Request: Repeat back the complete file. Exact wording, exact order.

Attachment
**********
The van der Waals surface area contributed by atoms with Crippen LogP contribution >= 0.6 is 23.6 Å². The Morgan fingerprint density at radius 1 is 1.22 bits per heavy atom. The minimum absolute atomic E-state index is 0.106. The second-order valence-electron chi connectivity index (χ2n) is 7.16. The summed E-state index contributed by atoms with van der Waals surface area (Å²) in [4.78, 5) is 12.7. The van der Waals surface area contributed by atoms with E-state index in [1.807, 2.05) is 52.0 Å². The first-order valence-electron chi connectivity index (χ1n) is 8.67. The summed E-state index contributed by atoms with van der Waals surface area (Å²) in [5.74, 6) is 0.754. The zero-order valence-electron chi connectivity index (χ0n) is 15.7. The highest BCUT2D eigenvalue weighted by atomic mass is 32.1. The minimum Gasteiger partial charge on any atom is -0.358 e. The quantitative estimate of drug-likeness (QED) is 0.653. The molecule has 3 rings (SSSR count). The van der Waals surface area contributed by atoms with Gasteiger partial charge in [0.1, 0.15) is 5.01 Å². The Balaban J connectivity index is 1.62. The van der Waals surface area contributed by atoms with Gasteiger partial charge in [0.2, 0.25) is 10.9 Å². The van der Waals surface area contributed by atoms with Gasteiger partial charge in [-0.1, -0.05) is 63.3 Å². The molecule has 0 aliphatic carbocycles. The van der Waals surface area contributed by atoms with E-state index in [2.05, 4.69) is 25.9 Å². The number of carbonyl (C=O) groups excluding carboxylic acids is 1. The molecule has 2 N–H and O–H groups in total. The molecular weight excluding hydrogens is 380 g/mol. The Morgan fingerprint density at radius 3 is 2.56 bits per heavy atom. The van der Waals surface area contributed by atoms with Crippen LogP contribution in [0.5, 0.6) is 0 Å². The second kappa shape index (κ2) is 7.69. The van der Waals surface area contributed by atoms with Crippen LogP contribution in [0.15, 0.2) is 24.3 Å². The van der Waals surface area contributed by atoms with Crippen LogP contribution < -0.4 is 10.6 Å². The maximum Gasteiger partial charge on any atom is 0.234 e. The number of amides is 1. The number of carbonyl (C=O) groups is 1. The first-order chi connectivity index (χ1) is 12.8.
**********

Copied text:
The van der Waals surface area contributed by atoms with Crippen LogP contribution >= 0.6 is 23.6 Å². The Morgan fingerprint density at radius 1 is 1.22 bits per heavy atom. The minimum absolute atomic E-state index is 0.106. The second-order valence-electron chi connectivity index (χ2n) is 7.16. The summed E-state index contributed by atoms with van der Waals surface area (Å²) in [4.78, 5) is 12.7. The van der Waals surface area contributed by atoms with E-state index in [1.807, 2.05) is 52.0 Å². The first-order valence-electron chi connectivity index (χ1n) is 8.67. The summed E-state index contributed by atoms with van der Waals surface area (Å²) in [5.74, 6) is 0.754. The zero-order valence-electron chi connectivity index (χ0n) is 15.7. The highest BCUT2D eigenvalue weighted by atomic mass is 32.1. The minimum Gasteiger partial charge on any atom is -0.358 e. The quantitative estimate of drug-likeness (QED) is 0.653. The molecule has 3 rings (SSSR count). The van der Waals surface area contributed by atoms with Gasteiger partial charge in [0.1, 0.15) is 5.01 Å². The Balaban J connectivity index is 1.62. The van der Waals surface area contributed by atoms with Gasteiger partial charge in [0.2, 0.25) is 10.9 Å². The van der Waals surface area contributed by atoms with Gasteiger partial charge in [-0.1, -0.05) is 63.3 Å². The molecule has 0 aliphatic carbocycles. The van der Waals surface area contributed by atoms with E-state index in [2.05, 4.69) is 25.9 Å². The number of carbonyl (C=O) groups excluding carboxylic acids is 1. The molecule has 2 N–H and O–H groups in total. The molecular weight excluding hydrogens is 380 g/mol. The Morgan fingerprint density at radius 3 is 2.56 bits per heavy atom. The van der Waals surface area contributed by atoms with Crippen LogP contribution in [0.5, 0.6) is 0 Å². The second kappa shape index (κ2) is 7.69. The van der Waals surface area contributed by atoms with Crippen LogP contribution in [0.15, 0.2) is 24.3 Å². The van der Waals surface area contributed by atoms with Crippen LogP contribution < -0.4 is 10.6 Å². The maximum Gasteiger partial charge on any atom is 0.234 e. The number of amides is 1. The number of carbonyl (C=O) groups is 1. The first-order chi connectivity index (χ1) is 12.8.